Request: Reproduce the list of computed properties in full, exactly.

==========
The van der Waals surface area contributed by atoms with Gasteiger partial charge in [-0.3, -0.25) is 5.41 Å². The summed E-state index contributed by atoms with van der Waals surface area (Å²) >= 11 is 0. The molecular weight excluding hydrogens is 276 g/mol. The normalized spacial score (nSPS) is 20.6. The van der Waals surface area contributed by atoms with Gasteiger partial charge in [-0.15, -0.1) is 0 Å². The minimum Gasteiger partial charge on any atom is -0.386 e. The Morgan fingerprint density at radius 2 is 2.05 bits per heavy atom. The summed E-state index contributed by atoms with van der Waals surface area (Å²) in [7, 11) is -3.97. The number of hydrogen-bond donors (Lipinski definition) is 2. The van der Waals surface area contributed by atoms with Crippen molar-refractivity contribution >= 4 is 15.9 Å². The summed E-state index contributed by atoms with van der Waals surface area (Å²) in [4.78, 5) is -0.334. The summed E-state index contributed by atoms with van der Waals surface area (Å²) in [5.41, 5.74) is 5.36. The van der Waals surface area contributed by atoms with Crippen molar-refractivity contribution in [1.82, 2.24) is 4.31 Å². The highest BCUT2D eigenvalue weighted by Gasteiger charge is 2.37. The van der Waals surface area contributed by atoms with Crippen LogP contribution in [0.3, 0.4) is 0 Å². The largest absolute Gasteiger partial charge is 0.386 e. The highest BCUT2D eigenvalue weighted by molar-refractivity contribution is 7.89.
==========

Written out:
The van der Waals surface area contributed by atoms with Gasteiger partial charge in [-0.3, -0.25) is 5.41 Å². The summed E-state index contributed by atoms with van der Waals surface area (Å²) >= 11 is 0. The molecular weight excluding hydrogens is 276 g/mol. The normalized spacial score (nSPS) is 20.6. The van der Waals surface area contributed by atoms with Gasteiger partial charge in [-0.15, -0.1) is 0 Å². The minimum Gasteiger partial charge on any atom is -0.386 e. The Morgan fingerprint density at radius 2 is 2.05 bits per heavy atom. The summed E-state index contributed by atoms with van der Waals surface area (Å²) in [7, 11) is -3.97. The number of hydrogen-bond donors (Lipinski definition) is 2. The van der Waals surface area contributed by atoms with Crippen molar-refractivity contribution >= 4 is 15.9 Å². The summed E-state index contributed by atoms with van der Waals surface area (Å²) in [4.78, 5) is -0.334. The summed E-state index contributed by atoms with van der Waals surface area (Å²) in [5.41, 5.74) is 5.36. The van der Waals surface area contributed by atoms with Crippen molar-refractivity contribution in [1.82, 2.24) is 4.31 Å². The highest BCUT2D eigenvalue weighted by Gasteiger charge is 2.37. The van der Waals surface area contributed by atoms with Crippen LogP contribution in [0.3, 0.4) is 0 Å². The largest absolute Gasteiger partial charge is 0.386 e. The highest BCUT2D eigenvalue weighted by molar-refractivity contribution is 7.89.